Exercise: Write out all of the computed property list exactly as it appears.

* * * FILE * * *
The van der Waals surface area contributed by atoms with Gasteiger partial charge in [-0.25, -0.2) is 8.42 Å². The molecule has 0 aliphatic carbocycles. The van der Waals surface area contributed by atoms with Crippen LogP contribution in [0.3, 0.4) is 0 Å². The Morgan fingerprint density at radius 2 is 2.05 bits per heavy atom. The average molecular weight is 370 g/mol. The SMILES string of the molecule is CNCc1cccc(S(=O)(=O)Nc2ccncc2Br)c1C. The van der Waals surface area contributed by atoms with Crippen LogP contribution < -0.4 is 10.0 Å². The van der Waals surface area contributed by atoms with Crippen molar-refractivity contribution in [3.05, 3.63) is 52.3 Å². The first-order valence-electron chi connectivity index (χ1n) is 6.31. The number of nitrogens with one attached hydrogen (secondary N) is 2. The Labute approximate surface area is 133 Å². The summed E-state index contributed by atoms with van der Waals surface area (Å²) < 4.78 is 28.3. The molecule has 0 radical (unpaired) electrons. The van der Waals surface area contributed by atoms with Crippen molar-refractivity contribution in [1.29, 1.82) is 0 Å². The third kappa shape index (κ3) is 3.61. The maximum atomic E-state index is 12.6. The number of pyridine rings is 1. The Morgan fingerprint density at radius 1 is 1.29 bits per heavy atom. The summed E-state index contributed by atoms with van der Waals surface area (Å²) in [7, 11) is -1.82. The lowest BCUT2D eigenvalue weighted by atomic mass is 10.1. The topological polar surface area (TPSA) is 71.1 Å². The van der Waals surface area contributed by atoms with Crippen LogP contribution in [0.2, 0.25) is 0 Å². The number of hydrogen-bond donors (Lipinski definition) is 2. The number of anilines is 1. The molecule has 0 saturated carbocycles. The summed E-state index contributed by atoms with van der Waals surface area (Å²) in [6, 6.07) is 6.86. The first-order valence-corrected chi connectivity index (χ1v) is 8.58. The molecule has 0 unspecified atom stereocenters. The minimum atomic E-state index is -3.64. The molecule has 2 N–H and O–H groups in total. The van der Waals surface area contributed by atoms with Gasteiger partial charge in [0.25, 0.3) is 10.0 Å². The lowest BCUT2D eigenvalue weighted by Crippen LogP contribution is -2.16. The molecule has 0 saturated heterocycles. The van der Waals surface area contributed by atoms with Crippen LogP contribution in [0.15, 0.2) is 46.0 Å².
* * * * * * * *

The van der Waals surface area contributed by atoms with Gasteiger partial charge in [-0.25, -0.2) is 8.42 Å². The molecule has 0 aliphatic carbocycles. The van der Waals surface area contributed by atoms with Crippen LogP contribution in [0.3, 0.4) is 0 Å². The Morgan fingerprint density at radius 2 is 2.05 bits per heavy atom. The average molecular weight is 370 g/mol. The SMILES string of the molecule is CNCc1cccc(S(=O)(=O)Nc2ccncc2Br)c1C. The van der Waals surface area contributed by atoms with Crippen LogP contribution < -0.4 is 10.0 Å². The van der Waals surface area contributed by atoms with Crippen molar-refractivity contribution in [3.05, 3.63) is 52.3 Å². The first-order valence-electron chi connectivity index (χ1n) is 6.31. The number of nitrogens with one attached hydrogen (secondary N) is 2. The Labute approximate surface area is 133 Å². The summed E-state index contributed by atoms with van der Waals surface area (Å²) < 4.78 is 28.3. The molecule has 0 radical (unpaired) electrons. The van der Waals surface area contributed by atoms with Crippen molar-refractivity contribution in [1.29, 1.82) is 0 Å². The third kappa shape index (κ3) is 3.61. The maximum atomic E-state index is 12.6. The number of pyridine rings is 1. The Morgan fingerprint density at radius 1 is 1.29 bits per heavy atom. The summed E-state index contributed by atoms with van der Waals surface area (Å²) in [7, 11) is -1.82. The lowest BCUT2D eigenvalue weighted by atomic mass is 10.1. The topological polar surface area (TPSA) is 71.1 Å². The van der Waals surface area contributed by atoms with Crippen LogP contribution in [0.2, 0.25) is 0 Å². The number of hydrogen-bond donors (Lipinski definition) is 2. The number of anilines is 1. The molecule has 0 saturated carbocycles. The summed E-state index contributed by atoms with van der Waals surface area (Å²) in [6, 6.07) is 6.86. The first-order valence-corrected chi connectivity index (χ1v) is 8.58. The molecule has 0 unspecified atom stereocenters. The minimum atomic E-state index is -3.64. The molecule has 2 N–H and O–H groups in total. The van der Waals surface area contributed by atoms with Gasteiger partial charge in [0.25, 0.3) is 10.0 Å². The lowest BCUT2D eigenvalue weighted by Crippen LogP contribution is -2.16. The molecule has 0 saturated heterocycles. The van der Waals surface area contributed by atoms with Crippen LogP contribution in [0.15, 0.2) is 46.0 Å².